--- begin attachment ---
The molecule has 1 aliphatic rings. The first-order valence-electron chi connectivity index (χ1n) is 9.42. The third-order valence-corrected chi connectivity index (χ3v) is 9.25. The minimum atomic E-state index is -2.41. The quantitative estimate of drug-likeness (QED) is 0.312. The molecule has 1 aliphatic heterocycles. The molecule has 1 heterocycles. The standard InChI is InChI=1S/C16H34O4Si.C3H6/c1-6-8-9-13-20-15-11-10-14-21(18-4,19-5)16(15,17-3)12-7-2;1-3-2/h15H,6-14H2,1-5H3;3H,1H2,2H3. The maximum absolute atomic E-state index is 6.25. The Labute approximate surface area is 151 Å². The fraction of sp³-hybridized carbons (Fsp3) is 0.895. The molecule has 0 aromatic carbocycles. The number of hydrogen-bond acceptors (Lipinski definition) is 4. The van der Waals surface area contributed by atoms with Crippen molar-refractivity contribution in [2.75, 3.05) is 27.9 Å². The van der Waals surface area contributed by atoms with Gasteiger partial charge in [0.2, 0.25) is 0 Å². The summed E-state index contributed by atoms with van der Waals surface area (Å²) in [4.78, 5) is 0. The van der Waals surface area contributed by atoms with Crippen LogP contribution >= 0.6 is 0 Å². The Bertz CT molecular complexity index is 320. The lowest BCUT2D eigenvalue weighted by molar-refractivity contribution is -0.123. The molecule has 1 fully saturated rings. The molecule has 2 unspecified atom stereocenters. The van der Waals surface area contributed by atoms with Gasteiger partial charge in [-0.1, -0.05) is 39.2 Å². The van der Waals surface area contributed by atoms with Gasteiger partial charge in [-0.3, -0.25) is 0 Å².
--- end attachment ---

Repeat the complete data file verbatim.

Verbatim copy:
The molecule has 1 aliphatic rings. The first-order valence-electron chi connectivity index (χ1n) is 9.42. The third-order valence-corrected chi connectivity index (χ3v) is 9.25. The minimum atomic E-state index is -2.41. The quantitative estimate of drug-likeness (QED) is 0.312. The molecule has 1 aliphatic heterocycles. The molecule has 1 heterocycles. The standard InChI is InChI=1S/C16H34O4Si.C3H6/c1-6-8-9-13-20-15-11-10-14-21(18-4,19-5)16(15,17-3)12-7-2;1-3-2/h15H,6-14H2,1-5H3;3H,1H2,2H3. The maximum absolute atomic E-state index is 6.25. The Labute approximate surface area is 151 Å². The fraction of sp³-hybridized carbons (Fsp3) is 0.895. The molecule has 0 aromatic carbocycles. The number of hydrogen-bond acceptors (Lipinski definition) is 4. The van der Waals surface area contributed by atoms with Crippen molar-refractivity contribution in [2.75, 3.05) is 27.9 Å². The van der Waals surface area contributed by atoms with Gasteiger partial charge in [0.2, 0.25) is 0 Å². The summed E-state index contributed by atoms with van der Waals surface area (Å²) in [4.78, 5) is 0. The van der Waals surface area contributed by atoms with Crippen LogP contribution >= 0.6 is 0 Å². The Bertz CT molecular complexity index is 320. The lowest BCUT2D eigenvalue weighted by molar-refractivity contribution is -0.123. The molecule has 1 fully saturated rings. The molecule has 2 unspecified atom stereocenters. The van der Waals surface area contributed by atoms with Gasteiger partial charge in [-0.1, -0.05) is 39.2 Å². The van der Waals surface area contributed by atoms with Gasteiger partial charge in [-0.3, -0.25) is 0 Å².